2014

Givner & Kaye Clarify Overlooked Real Estate Tax Implications of Same-Sex Marriage Ruling

LOS ANGELES, Sept. 13, 2013 /PRNewswire/ -- A recent U.S. Supreme Court ruling that found the federal Defense of Marriage Act (DOMA) unconstitutional has opened up a number of favorable planning options previously unavailable to legally married same-sex couples.  Specifically, there are two real estate tax implications that have been largely overlooked that these couples should be aware of according to Bruce Givner and Owen Kaye, partners in the Los Angeles estate planning, asset protection and tax law firm Givner & Kaye.

In a recent article for the Daily Journal, California's largest legal news provider, Givner and Kaye noted that the recent United States v. Windsor decision now affects two important real estate exclusions for same-sex married couples:  the sale of a personal residence and the sale of investment property.

In the sale of a primary personal residence, the IRS allows a capital gains exclusion of $250,000 for singles and $500,000 for married couples.  Legally married same-sex couples that wed following Windsor (2010) are now entitled to the larger exclusion.  If one spouse dies, the surviving spouse is still entitled to the $500,000 exclusion if the residence is sold within two years of the first spouse's death.

As to the sale of investment property, one strategy that allows the owner/seller to not recognize the entire taxable gain in the year of sale is to enter into an installment agreement with the buyer.  On every $5 million of a promissory note, the seller can defer more than $1.6 million of tax.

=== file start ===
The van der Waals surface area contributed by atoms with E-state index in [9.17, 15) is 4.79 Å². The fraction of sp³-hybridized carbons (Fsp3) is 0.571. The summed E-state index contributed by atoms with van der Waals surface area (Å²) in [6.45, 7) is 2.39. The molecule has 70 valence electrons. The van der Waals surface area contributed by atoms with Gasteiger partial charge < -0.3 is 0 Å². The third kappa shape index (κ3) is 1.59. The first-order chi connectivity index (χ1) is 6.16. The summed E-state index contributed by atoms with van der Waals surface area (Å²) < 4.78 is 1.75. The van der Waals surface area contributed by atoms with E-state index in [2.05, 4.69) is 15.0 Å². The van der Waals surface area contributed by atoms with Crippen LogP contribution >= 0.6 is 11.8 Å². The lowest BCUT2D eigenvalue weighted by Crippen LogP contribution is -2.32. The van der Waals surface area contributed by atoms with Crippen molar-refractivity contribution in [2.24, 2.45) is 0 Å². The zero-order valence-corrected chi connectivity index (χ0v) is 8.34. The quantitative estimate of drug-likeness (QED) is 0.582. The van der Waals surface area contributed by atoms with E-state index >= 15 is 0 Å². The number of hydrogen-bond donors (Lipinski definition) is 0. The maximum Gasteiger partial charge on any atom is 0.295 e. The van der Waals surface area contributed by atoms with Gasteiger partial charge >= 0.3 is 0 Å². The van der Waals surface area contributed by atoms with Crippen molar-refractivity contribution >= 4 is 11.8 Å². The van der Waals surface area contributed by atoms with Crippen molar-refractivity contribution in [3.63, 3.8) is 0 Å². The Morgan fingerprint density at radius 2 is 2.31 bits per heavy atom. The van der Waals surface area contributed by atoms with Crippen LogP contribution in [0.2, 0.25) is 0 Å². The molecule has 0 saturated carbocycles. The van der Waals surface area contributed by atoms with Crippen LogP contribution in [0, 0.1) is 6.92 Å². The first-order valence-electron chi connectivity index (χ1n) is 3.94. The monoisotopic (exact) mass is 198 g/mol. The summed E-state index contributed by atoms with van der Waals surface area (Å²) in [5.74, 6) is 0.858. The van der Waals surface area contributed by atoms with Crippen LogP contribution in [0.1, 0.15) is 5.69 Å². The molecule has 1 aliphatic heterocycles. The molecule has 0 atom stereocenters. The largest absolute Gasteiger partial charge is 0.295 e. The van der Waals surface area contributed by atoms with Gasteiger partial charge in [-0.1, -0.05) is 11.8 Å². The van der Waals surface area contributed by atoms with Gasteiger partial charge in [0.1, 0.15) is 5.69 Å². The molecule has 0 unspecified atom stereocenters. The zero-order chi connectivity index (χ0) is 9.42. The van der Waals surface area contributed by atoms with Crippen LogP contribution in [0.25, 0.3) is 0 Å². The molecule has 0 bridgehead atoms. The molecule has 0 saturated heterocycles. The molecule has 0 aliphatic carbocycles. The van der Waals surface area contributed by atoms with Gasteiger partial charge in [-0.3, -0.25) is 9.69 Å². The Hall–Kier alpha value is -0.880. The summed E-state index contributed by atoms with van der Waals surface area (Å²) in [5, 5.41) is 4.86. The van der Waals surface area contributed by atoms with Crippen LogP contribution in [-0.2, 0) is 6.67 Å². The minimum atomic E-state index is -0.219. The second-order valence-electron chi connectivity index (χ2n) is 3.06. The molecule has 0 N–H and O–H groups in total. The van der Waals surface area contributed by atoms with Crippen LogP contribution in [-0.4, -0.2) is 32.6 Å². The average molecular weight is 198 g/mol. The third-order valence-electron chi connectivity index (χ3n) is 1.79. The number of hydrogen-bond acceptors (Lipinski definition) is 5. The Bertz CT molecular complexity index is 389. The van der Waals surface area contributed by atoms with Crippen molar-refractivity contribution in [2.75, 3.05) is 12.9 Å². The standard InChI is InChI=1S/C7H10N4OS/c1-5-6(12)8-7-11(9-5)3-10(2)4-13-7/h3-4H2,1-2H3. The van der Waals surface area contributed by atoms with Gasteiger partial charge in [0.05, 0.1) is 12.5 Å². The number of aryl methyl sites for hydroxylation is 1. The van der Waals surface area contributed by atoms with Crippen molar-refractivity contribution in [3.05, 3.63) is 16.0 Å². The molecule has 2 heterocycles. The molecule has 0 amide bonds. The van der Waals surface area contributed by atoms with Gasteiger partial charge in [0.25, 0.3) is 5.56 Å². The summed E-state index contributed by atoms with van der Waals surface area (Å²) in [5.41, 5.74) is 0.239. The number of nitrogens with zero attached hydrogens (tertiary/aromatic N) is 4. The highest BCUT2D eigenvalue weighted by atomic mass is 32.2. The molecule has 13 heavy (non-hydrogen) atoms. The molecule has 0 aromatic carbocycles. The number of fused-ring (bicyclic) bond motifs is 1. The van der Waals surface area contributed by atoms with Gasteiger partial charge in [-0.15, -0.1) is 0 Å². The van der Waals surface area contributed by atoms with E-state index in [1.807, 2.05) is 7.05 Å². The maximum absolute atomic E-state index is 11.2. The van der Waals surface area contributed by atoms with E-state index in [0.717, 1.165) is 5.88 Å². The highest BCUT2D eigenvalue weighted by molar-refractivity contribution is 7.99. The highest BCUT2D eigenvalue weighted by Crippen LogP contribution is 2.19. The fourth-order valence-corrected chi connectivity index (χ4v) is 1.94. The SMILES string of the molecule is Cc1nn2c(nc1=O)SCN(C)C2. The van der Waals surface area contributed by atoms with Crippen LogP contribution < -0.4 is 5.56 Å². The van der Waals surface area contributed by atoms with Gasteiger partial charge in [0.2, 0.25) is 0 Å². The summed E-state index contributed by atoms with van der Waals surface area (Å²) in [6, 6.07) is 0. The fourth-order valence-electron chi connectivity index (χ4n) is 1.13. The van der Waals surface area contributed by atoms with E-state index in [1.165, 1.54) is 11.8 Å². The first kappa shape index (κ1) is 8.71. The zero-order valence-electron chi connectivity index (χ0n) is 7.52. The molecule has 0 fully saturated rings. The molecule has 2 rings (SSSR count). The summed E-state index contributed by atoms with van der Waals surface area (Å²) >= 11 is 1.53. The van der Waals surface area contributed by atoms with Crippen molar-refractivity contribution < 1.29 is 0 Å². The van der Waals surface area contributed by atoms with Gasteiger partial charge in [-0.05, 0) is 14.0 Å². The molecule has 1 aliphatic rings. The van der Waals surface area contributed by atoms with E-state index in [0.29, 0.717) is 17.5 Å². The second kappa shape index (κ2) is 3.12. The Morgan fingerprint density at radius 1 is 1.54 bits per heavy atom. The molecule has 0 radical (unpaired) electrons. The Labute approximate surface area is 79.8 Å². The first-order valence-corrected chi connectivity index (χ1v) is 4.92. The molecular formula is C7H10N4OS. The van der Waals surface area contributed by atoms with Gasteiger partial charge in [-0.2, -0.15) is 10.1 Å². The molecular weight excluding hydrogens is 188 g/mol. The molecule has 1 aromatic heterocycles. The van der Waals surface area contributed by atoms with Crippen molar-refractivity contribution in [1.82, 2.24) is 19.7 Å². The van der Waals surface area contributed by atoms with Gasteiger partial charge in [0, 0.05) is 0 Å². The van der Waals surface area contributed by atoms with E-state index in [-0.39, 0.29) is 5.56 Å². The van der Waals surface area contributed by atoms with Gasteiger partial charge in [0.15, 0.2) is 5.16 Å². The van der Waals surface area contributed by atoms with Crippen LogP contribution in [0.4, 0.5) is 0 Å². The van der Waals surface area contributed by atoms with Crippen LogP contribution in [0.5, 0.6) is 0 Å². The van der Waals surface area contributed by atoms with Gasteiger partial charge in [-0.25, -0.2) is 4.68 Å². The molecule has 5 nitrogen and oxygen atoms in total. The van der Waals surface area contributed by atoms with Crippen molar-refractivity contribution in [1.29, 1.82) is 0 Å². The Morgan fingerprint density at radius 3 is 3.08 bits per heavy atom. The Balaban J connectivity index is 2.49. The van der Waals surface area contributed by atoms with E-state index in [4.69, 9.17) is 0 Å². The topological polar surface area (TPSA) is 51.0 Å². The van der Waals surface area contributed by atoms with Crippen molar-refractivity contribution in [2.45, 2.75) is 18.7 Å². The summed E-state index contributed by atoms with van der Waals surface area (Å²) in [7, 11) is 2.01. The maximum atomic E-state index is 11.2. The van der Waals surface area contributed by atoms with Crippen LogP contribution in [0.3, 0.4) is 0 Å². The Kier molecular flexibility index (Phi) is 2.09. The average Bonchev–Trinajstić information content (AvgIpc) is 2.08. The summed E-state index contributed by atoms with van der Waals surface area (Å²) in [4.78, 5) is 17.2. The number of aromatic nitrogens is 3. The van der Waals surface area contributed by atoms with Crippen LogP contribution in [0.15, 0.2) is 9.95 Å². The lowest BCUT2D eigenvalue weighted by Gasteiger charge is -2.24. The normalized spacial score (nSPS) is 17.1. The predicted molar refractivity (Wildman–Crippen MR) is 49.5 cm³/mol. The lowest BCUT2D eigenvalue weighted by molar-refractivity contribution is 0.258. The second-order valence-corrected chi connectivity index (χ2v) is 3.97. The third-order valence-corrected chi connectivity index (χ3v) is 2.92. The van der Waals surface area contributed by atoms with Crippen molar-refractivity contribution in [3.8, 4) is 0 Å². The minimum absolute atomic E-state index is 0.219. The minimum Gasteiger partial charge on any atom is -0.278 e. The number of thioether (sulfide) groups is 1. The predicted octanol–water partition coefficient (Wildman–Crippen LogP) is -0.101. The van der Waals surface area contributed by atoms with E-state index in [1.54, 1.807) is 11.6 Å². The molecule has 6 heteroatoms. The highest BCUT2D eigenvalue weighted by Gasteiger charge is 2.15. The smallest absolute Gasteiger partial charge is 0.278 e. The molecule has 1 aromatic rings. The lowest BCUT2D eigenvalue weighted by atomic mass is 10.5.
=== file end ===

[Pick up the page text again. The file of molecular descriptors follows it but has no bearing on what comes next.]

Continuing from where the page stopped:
Before Windsor, a California property owner could sell his investment property to his same-sex partner and take back that partner's promissory note.  The buyer-partner could hold the property long enough to have a capital gain basis, then sell the property to an outside buyer without having to recognize any capital gain since his basis was equal to the note.  However, following Windsor, a legally married same sex couple would not be able to do this since they are now related for income tax purposes unless the buyer-partner holds onto the property for more than two years before selling to an outside buyer.

Givner & Kaye focuses on sophisticated income tax planning and compliance, tax litigation and procedure, estate planning, and asset protection plans for individuals and businesses in Beverly Hills, Calabasas, West Los Angeles, Hollywood, and other areas of Los Angeles, Orange, Ventura, San Bernardino, Riverside and Santa Barbara counties.

For more information, visit www.GivnerKaye.com.

Contact:

Owen Kaye
Givner & Kaye
310-207-8008
Email

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SOURCE Givner & Kaye



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